VANCOUVER’S COLONIAL ERA
Canada was a Britsh colony, but the British weren’t the only European explorers to make it to Vancouver. In the 18th century the Spanish sent ships to explore the west coast and reached as far into Vancouver as Burrard Inlet. These expeditions are marked with place names of their own. Spanish Banks near UBC and the San Juan Island near Victoria bear Spanish names.
The Gold Rush of 1858 was another turning point for Vancouver. It brought over 25,000 men to New Westminster. All of these people, hungry for gold, had to pass through the city on their way up the Fraser River. Many of them returned to Vancouver and settled there instead of returning to their homes.
Vancouver saw its fair share of events that helped to shape the city’s modern history. These include:
- 1903 – railway employees strike against CP Rail for Union Recognition.
- 1918 – Canada saw its first province-wide strike due to increasing industrial tension.
- 1935 – the city saw a peak in strikes with unemployed men flooding the streets to protest against the conditions in relief camps.
Other social movements such as moral reforms, first-wave feminists, the temperance movement, and many others played their part in reforming the modern development of Vancouver and turning it into a beacon of progressive attitudes that it is known as today.
Currently, the city is so exceptionally managed that in terms of quality of life and livability, it is constantly named among the top 5 cities in the world. And for ten consecutive years, Vancouver was ranked first as the world’s most livable cities by the Economist Intelligence Unit.
WHAT BRINGS IN THE TOURISTS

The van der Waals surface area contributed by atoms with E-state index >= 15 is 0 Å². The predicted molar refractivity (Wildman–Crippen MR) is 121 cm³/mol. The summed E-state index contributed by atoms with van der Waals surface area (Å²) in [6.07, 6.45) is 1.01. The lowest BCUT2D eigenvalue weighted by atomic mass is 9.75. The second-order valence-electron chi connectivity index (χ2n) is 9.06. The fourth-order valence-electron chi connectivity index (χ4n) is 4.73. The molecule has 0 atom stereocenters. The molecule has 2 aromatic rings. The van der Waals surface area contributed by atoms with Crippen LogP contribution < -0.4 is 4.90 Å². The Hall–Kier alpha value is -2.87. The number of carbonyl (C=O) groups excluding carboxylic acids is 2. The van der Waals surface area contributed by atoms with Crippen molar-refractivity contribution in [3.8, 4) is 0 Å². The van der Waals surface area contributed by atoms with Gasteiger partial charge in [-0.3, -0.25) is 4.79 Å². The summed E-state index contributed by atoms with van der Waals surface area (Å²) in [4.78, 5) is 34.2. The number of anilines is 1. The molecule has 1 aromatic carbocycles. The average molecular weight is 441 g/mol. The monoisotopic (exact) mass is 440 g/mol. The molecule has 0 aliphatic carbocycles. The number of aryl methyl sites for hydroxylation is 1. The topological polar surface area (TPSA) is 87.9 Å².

There are numerous tourist attractions that bring tourists from around the globe. Tourism Vancouver is the main body helping to promote the city’s tourism industry, and with millions arriving each year by cruise ship and planes alike, it is doing something right. Some of the top attractions are:
- Stanley Park – a huge forest park with the Vancouver Aquarium and many walking trails surrounded by English Bay and Burrard Inlet.
- Grouse Mountain – great to be visited in both, summer and winter.
- Museum of Anthropology – part of UBC’s Point Grey campus with an emphasis on the First Nations of BC.
- Kitsilano Beach – the perfect place for a drink on a warm summer’s day and home to the Museum of Vancouver.
- Gastown – the oldest part of the Downtown Vancouver.
- Canada Place – enjoy the views of the north shore mountains and walk the Canada Trail.
- Chinatown – the historic neighbourhood where Vancouver’ Chinese immigrants called home.
- Capilano Suspension Bridge – an attraction in North Vancouver, not for the faint of heart.
- Vancouver Public Library – a Roman-inspired building that has been featured in many of the city’s film and tv productions.
The beautiful and festive city of Vancouver, Canada has a deep history, beautiful natural landscape, and many attractions for the millions of visitors that explore it each year; so it doesn’t come as a surprise that Vancouver tourism is a thriving industry. Whether you are able to make it to Vancouver in-person or are exploring it virtually with The VR Voyage, there is something of interest for everyone!